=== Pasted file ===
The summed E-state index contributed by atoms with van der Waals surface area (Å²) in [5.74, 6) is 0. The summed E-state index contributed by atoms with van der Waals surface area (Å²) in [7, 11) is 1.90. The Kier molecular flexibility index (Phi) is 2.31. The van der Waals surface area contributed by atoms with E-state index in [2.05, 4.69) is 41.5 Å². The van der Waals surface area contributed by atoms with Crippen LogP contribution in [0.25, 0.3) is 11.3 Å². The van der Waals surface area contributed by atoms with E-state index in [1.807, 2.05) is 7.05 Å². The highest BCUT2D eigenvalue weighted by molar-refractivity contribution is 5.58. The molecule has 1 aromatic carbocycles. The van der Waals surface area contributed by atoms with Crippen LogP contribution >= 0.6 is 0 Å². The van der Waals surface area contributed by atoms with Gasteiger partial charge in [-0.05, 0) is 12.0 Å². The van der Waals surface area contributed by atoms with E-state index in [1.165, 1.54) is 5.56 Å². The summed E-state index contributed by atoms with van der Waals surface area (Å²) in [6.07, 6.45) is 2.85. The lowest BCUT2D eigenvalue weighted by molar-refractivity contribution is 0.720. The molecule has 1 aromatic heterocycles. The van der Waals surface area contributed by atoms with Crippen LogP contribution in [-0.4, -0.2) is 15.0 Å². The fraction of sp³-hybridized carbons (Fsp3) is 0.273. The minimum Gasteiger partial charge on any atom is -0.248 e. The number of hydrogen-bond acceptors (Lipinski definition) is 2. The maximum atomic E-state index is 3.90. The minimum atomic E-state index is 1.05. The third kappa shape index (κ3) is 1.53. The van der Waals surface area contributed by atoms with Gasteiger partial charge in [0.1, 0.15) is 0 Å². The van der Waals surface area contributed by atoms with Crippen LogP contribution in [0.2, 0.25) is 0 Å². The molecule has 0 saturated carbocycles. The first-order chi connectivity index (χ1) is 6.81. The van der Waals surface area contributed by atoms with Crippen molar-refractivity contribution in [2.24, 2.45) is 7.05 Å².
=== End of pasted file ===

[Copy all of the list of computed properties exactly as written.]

The summed E-state index contributed by atoms with van der Waals surface area (Å²) in [5.74, 6) is 0. The summed E-state index contributed by atoms with van der Waals surface area (Å²) in [7, 11) is 1.90. The Kier molecular flexibility index (Phi) is 2.31. The van der Waals surface area contributed by atoms with E-state index in [2.05, 4.69) is 41.5 Å². The van der Waals surface area contributed by atoms with Crippen LogP contribution in [0.25, 0.3) is 11.3 Å². The van der Waals surface area contributed by atoms with E-state index in [1.807, 2.05) is 7.05 Å². The highest BCUT2D eigenvalue weighted by molar-refractivity contribution is 5.58. The molecule has 1 aromatic carbocycles. The van der Waals surface area contributed by atoms with Crippen LogP contribution >= 0.6 is 0 Å². The van der Waals surface area contributed by atoms with Gasteiger partial charge in [-0.05, 0) is 12.0 Å². The van der Waals surface area contributed by atoms with E-state index in [1.165, 1.54) is 5.56 Å². The summed E-state index contributed by atoms with van der Waals surface area (Å²) in [6.07, 6.45) is 2.85. The lowest BCUT2D eigenvalue weighted by molar-refractivity contribution is 0.720. The molecule has 1 aromatic heterocycles. The van der Waals surface area contributed by atoms with Crippen LogP contribution in [-0.4, -0.2) is 15.0 Å². The fraction of sp³-hybridized carbons (Fsp3) is 0.273. The minimum Gasteiger partial charge on any atom is -0.248 e. The number of hydrogen-bond acceptors (Lipinski definition) is 2. The maximum atomic E-state index is 3.90. The minimum atomic E-state index is 1.05. The third kappa shape index (κ3) is 1.53. The van der Waals surface area contributed by atoms with Gasteiger partial charge in [0.1, 0.15) is 0 Å². The van der Waals surface area contributed by atoms with Crippen LogP contribution in [0.2, 0.25) is 0 Å². The molecule has 0 saturated carbocycles. The first-order chi connectivity index (χ1) is 6.81. The van der Waals surface area contributed by atoms with Crippen molar-refractivity contribution in [2.24, 2.45) is 7.05 Å².